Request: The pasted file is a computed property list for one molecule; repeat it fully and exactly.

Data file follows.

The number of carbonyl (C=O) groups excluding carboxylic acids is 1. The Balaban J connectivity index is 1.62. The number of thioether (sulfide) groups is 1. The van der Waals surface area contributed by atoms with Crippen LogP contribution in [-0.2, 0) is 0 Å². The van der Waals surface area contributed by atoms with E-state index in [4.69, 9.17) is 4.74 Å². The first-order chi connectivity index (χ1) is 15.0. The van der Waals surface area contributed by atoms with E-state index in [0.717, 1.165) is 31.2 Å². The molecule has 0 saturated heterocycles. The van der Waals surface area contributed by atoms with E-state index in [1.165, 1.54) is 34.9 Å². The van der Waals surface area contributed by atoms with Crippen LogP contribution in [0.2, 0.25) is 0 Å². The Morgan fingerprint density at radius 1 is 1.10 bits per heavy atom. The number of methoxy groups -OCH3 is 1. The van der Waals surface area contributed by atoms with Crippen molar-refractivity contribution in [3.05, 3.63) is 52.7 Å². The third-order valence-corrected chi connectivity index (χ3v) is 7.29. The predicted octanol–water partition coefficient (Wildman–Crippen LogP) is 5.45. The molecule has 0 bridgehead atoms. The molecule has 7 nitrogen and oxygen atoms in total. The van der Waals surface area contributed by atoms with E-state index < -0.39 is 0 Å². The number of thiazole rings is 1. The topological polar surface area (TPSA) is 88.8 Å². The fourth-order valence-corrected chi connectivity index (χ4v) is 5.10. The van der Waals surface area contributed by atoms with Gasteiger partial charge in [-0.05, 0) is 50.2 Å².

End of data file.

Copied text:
The number of carbonyl (C=O) groups excluding carboxylic acids is 1. The Balaban J connectivity index is 1.62. The number of thioether (sulfide) groups is 1. The van der Waals surface area contributed by atoms with Crippen LogP contribution in [-0.2, 0) is 0 Å². The van der Waals surface area contributed by atoms with E-state index in [4.69, 9.17) is 4.74 Å². The first-order chi connectivity index (χ1) is 15.0. The van der Waals surface area contributed by atoms with E-state index in [0.717, 1.165) is 31.2 Å². The molecule has 0 saturated heterocycles. The van der Waals surface area contributed by atoms with E-state index in [1.165, 1.54) is 34.9 Å². The van der Waals surface area contributed by atoms with Crippen LogP contribution in [0.2, 0.25) is 0 Å². The Morgan fingerprint density at radius 1 is 1.10 bits per heavy atom. The number of methoxy groups -OCH3 is 1. The van der Waals surface area contributed by atoms with Crippen molar-refractivity contribution in [3.05, 3.63) is 52.7 Å². The third-order valence-corrected chi connectivity index (χ3v) is 7.29. The predicted octanol–water partition coefficient (Wildman–Crippen LogP) is 5.45. The molecule has 0 bridgehead atoms. The molecule has 7 nitrogen and oxygen atoms in total. The van der Waals surface area contributed by atoms with E-state index < -0.39 is 0 Å². The number of thiazole rings is 1. The topological polar surface area (TPSA) is 88.8 Å². The fourth-order valence-corrected chi connectivity index (χ4v) is 5.10. The van der Waals surface area contributed by atoms with Gasteiger partial charge in [-0.05, 0) is 50.2 Å².